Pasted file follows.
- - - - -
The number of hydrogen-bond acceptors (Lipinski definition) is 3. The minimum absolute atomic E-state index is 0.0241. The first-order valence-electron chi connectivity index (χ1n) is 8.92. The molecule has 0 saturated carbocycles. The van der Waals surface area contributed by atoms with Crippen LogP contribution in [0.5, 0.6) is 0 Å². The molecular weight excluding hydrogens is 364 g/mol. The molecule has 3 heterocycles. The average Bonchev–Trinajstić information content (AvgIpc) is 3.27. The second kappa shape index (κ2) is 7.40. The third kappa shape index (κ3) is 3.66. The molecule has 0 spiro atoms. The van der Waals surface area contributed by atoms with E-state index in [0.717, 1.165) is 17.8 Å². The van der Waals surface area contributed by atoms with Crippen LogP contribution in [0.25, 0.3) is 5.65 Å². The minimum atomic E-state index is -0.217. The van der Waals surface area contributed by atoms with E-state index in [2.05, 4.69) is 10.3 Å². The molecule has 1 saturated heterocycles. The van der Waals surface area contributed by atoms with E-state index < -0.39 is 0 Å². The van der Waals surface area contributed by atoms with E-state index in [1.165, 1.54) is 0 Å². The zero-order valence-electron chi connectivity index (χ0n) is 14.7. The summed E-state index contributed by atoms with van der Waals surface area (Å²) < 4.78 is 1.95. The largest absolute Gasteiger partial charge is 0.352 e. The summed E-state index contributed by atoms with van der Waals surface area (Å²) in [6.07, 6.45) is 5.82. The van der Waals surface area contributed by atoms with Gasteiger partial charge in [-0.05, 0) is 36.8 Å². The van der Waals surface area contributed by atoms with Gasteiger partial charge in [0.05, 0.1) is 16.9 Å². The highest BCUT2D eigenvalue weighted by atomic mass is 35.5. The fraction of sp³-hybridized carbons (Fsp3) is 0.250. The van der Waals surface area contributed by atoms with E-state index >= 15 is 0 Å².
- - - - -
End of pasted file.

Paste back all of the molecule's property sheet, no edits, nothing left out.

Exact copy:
The number of hydrogen-bond acceptors (Lipinski definition) is 3. The minimum absolute atomic E-state index is 0.0241. The first-order valence-electron chi connectivity index (χ1n) is 8.92. The molecule has 0 saturated carbocycles. The van der Waals surface area contributed by atoms with Crippen LogP contribution in [0.5, 0.6) is 0 Å². The molecular weight excluding hydrogens is 364 g/mol. The molecule has 3 heterocycles. The average Bonchev–Trinajstić information content (AvgIpc) is 3.27. The second kappa shape index (κ2) is 7.40. The third kappa shape index (κ3) is 3.66. The molecule has 0 spiro atoms. The van der Waals surface area contributed by atoms with E-state index in [0.717, 1.165) is 17.8 Å². The van der Waals surface area contributed by atoms with Crippen LogP contribution in [0.25, 0.3) is 5.65 Å². The minimum atomic E-state index is -0.217. The van der Waals surface area contributed by atoms with E-state index in [2.05, 4.69) is 10.3 Å². The molecule has 1 saturated heterocycles. The van der Waals surface area contributed by atoms with E-state index < -0.39 is 0 Å². The van der Waals surface area contributed by atoms with E-state index in [1.165, 1.54) is 0 Å². The zero-order valence-electron chi connectivity index (χ0n) is 14.7. The summed E-state index contributed by atoms with van der Waals surface area (Å²) < 4.78 is 1.95. The largest absolute Gasteiger partial charge is 0.352 e. The summed E-state index contributed by atoms with van der Waals surface area (Å²) in [6.07, 6.45) is 5.82. The van der Waals surface area contributed by atoms with Gasteiger partial charge in [-0.05, 0) is 36.8 Å². The van der Waals surface area contributed by atoms with Gasteiger partial charge in [0.05, 0.1) is 16.9 Å². The highest BCUT2D eigenvalue weighted by atomic mass is 35.5. The fraction of sp³-hybridized carbons (Fsp3) is 0.250. The van der Waals surface area contributed by atoms with E-state index >= 15 is 0 Å².